Minneapolis, MN – On July 9th, 2016 Black Lives Matter Minneapolis (BLM-Mpls), along with members of other groups and non-group affiliated young people, led a protest march and shutdown of highway I-94 In St Paul, MN to demand justice for Philando Castile.
During the shutdown, a multi-jurisdiction task force fired multiple rounds of rubber bullets, flash bangs, CS gas, rubber ball grenades, 40mm marker rounds, and pepper spray at protesters. In response, water bottles, rocks, and firecrackers were hurled back by numerous protesters towards police lines.
In recent days, as tensions have grown over issues such as noise levels at occupations and defense against white supremacists, questions of militancy, anarchism, direct action, and community self-defense have shot to the front of public conversation.
During and after the action, prominent BLM-Mpls activists and others made statements asserting that it was solely outside individuals who were instigating self-defense against police.
White anarchists and agent provocateurs have been endangering Black lives this entire shutdown.
— Black Visions Collective (@BlackLivesMpls) July 10, 2016
An organizer also stated through a loudspeaker that “white anarchists” were throwing fireworks onto the highway and thus “endangering black lives”.
Throughout the action, white protesters presumed to be anarchists based on their protective facial masks were verbally pressured and confronted by some BLM-Mpls allies and activists. Black anarchists and others were seen coming to the defense of their white friends before, during, and after the I-94 demonstrations, arguing the importance of focusing energy on fighting for social and economic justice instead of blaming their own allies for police repression.
An anonymous black anarchist organizer summed up their frustration and stance on militancy by stating:
“I’m tired of this. Honestly. I’m gonna say some shit and I’m not gonna censor anything and you need to understand. Niggas been fuckin’ shit up. And by this I mean both at the 4th precinct and at I-94. The militance that I’ve witnessed has been by hood niggas … with no politics and with no fucks given. I’m starting to understand that white liberals’ quest to seem so “not racist” and “POC-friendly,” and black leaders’ internalized respectability, has people completely ignoring the existence of black militance. That’s what I’ve seen. At the same time, I was too busy trying not to get hit with marker rounds up front to see everything, but if they were doing anything, white anarchists certainly weren’t alone.“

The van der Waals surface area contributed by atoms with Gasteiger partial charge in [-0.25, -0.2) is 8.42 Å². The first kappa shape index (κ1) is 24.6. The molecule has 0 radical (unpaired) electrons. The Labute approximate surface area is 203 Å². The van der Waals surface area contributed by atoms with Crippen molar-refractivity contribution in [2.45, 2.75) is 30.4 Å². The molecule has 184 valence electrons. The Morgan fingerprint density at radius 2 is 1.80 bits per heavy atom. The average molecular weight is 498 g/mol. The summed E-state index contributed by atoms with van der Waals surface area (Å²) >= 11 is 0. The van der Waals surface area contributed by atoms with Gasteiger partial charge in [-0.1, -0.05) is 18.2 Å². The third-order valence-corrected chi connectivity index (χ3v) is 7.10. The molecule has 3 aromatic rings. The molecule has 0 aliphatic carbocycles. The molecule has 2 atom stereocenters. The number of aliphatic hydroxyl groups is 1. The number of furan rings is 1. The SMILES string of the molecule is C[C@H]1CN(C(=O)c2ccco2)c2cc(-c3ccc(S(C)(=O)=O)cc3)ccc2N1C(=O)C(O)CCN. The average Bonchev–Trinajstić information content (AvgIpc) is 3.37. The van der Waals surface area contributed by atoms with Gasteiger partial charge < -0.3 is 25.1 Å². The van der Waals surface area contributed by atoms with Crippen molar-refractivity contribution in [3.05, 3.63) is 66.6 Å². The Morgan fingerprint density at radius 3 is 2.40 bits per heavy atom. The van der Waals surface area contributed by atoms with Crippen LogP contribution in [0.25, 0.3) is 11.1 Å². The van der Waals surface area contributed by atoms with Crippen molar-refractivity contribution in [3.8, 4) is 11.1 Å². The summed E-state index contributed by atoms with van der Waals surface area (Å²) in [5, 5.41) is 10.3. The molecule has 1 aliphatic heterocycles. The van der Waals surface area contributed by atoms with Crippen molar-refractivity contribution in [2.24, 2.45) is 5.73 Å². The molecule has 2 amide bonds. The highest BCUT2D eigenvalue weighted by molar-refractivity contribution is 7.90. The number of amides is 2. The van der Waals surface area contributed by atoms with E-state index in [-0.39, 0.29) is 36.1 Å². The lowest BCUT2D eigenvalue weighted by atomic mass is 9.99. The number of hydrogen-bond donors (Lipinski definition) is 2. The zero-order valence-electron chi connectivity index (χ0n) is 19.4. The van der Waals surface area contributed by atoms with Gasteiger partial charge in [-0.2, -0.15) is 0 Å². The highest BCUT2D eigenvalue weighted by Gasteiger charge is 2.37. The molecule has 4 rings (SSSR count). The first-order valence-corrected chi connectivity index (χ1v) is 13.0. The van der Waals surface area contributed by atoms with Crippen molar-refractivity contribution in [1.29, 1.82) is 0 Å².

The implied targets of BLM-Mpls criticism and their supporters expressed their own frustration of BLM-Mpls’s statements. “Phillip”, an organizer with the IWW’s General Defense Committee (GDC), stated
“‘White ally means fighting back. It doesn’t mean taking orders from some leader/authority on the megaphone. It means fighting back SIDE BY SIDE with our melanated comrades, not standing in front of them and snitching to the peace police that people are picking up rocks.“
There is historical precedent of political repression of anarchists in Minnesota, from 1917’s raids against radicals in Duluth and Minneapolis during the first Red Scare, to 2007-2009 when Twin Cities anarchists faced state and federal law enforcement house raids and nuisance charges around the RNC.
The 2008 RNC also saw the “St Paul Principles” adopted, supporting a diversity of tactics, supported by a wide range of activist groups, avoiding any public or media denunciations of fellow activists and events.
As multiple networks mobilized politically under the banner of “Occupy” in 2011, dozens, if not hundreds of groups, like Oakland, considered adopting variants of the St Paul Principles in order to create more political cover for radical action.
In this broader context, in the last decade, counter-currents against militant action from more mainstream groups and the state also emerged. In numerous instances, the more mainstream side have often symbolized their antagonists as some type of ‘outside agitators’ and ‘white anarchists’ in congruence with the state’s common strategy of dividing ‘good protesters’ and ‘bad protesters’ – the very dichotomy the St Paul Principles helped prevent.
On Nov. 19th, 2015, during last year’s occupation of the 4th Precinct, Minneapolis police department (MPD) chief Janeé Harteau held a press conference where she made similar claims, blaming “[anarchists] from outside of the community” for inciting violence.
The March 2016 report by Ikemba Kuti, “The 4th Precinct: A Black Anarchist’s Perspective on Struggle in Minneapolis’ Northside Streets” reflects on this critical situation for Anarchist People of Color (APOC) who engaged there last year.
Last year in North Minneapolis, several protesters were shot and wounded by white supremacists; this seemed to created a conundrum where armed militant defense was suddenly an imminent matter of survival, a major problem for mainstream nonprofit organizations that don’t usually find themselves in this position. A critical point: This problem hasn’t been resolved, which has led directly to the political tensions we see today.
In our coverage of protests and militant street actions, as well as discussion panels, the Unicorn Riot team has worked to keep our platform open in order to recognize the critical roles of many different types of people. Through working with so many members of the community, we strive to amplify voices of the people with more range and nuance than any one group has to offer.
We will keep you updated as this important conversation among activists continues.
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